Hemp is not the same as marijuana. One really has nothing to do with the other. Hemp was made illegal back in the days when cotton was king in the south and southern cotton plantation owners did not want the competition. They lobbied for, and got a law against hemp being grown nationwide. It never had to do with drugs at that time, and still doesn’t. As always, money and government go hand in hand. Now, recently, South Carolina has legalized growing hemp again, which is the only state in 50 to do so. We will hope for more enlightened agri-business legislation across the nation, soon.
If your intention is to help treat chronic pain, then you may want to start out with a lower dose, and then proceed from there. If you notice effective results, you can downsize the dose, or likewise you can always up the dose until positive results are achieved. The key is to only increase your dosage in small increments so that you are able to pinpoint exactly how much CBD oil it takes to treat your condition. Be advised, though, that you should not exceed the recommended daily doses that are listed on the bottle and you should consult with a physician. 

"The term ‘“marihuana” means all parts of the plant Cannabis sativa L., whether growing or not; the seeds thereof; the resin extracted from any part of such plant; and every compound, manufacture, salt, derivative, mixture, or preparation of such plant, its seeds or resin. Such term does not include the mature stalks of such plant, fiber produced from such stalks, oil or cake made from the seeds of such plant, any other compound, manufacture, salt, derivative, mixture, or preparation of such mature stalks (except the resin extracted therefrom), fiber, oil, or cake, or the sterilized seed of such plant which is incapable of germination.140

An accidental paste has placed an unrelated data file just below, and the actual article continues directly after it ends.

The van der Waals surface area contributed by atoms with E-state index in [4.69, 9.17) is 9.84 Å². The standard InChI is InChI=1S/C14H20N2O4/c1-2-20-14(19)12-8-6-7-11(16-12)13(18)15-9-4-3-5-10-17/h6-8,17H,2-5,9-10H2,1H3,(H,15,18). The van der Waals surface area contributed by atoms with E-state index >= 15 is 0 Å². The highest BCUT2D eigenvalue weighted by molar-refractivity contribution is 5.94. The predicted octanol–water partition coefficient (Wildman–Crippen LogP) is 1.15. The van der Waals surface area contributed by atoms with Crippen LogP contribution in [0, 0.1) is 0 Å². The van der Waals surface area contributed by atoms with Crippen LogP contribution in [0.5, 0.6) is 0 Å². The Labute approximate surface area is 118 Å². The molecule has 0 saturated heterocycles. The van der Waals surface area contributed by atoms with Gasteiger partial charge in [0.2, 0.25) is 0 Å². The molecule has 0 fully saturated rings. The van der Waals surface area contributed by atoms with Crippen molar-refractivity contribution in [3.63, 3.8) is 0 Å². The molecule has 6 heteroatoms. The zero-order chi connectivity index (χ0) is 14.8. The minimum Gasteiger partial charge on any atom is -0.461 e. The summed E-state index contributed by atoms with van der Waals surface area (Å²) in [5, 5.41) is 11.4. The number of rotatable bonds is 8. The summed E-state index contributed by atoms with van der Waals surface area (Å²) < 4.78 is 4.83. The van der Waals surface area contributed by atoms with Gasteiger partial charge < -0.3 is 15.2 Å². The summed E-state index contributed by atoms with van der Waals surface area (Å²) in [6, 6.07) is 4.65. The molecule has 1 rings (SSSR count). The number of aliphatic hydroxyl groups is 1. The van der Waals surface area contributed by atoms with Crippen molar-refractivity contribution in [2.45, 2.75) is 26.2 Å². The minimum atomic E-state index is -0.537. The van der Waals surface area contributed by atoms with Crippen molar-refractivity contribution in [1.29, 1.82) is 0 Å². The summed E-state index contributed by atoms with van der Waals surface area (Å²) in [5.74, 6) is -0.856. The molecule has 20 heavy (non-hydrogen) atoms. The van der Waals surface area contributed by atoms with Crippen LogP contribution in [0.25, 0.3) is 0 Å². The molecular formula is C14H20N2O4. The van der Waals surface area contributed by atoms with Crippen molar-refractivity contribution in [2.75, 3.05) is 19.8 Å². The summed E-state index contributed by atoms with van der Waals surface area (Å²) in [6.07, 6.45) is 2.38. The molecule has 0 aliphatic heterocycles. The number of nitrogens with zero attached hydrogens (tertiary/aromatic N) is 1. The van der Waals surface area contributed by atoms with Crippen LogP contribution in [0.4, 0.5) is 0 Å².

A USDA analysis of hemp, “Industrial hemp in the United States: Status and market potential,” was issued in 2000, and is available at www.ers.usda.gov/publications/ages001e/index.htm. This is anonymously-authored, therefore presumably represents a corporate or “official” evaluation. The conclusion was that “US markets for hemp fiber (specialty textiles, paper, and composites) and seed (in food or crushed for oil) are, and will likely remain, small, thin markets. Uncertainty about longrun demand for hemp products and the potential for oversupply discounts the prospects for hemp as an economically viable alternative crop for American farmers.” Noting the oversupply of hempseeds associated with Canada’s 12,000 ha in 1999, the report concluded that the long term demand for hemp products is uncertain, and predicts that the hemp market in the US will likely remain small and limited. With respect to textiles, the report noted the lack of a thriving textile flax (linen) US industry (despite lack of legal barriers), so that it would seem unlikely that hemp could achieve a better market status. With respect to hemp oil, the report noted that hemp oil in food markets is limited by its short shelf life, the fact that it can not be used for frying, and the lack of US Food and Drug Administration approval as GRAS (“generally recognized as safe”). Moreover, summarizing four state analyses of hemp production (McNulty 1995, Ehrensing 1998, Kraenzel et al. 1998, Thompson et al. 1998), profitability seemed doubtful.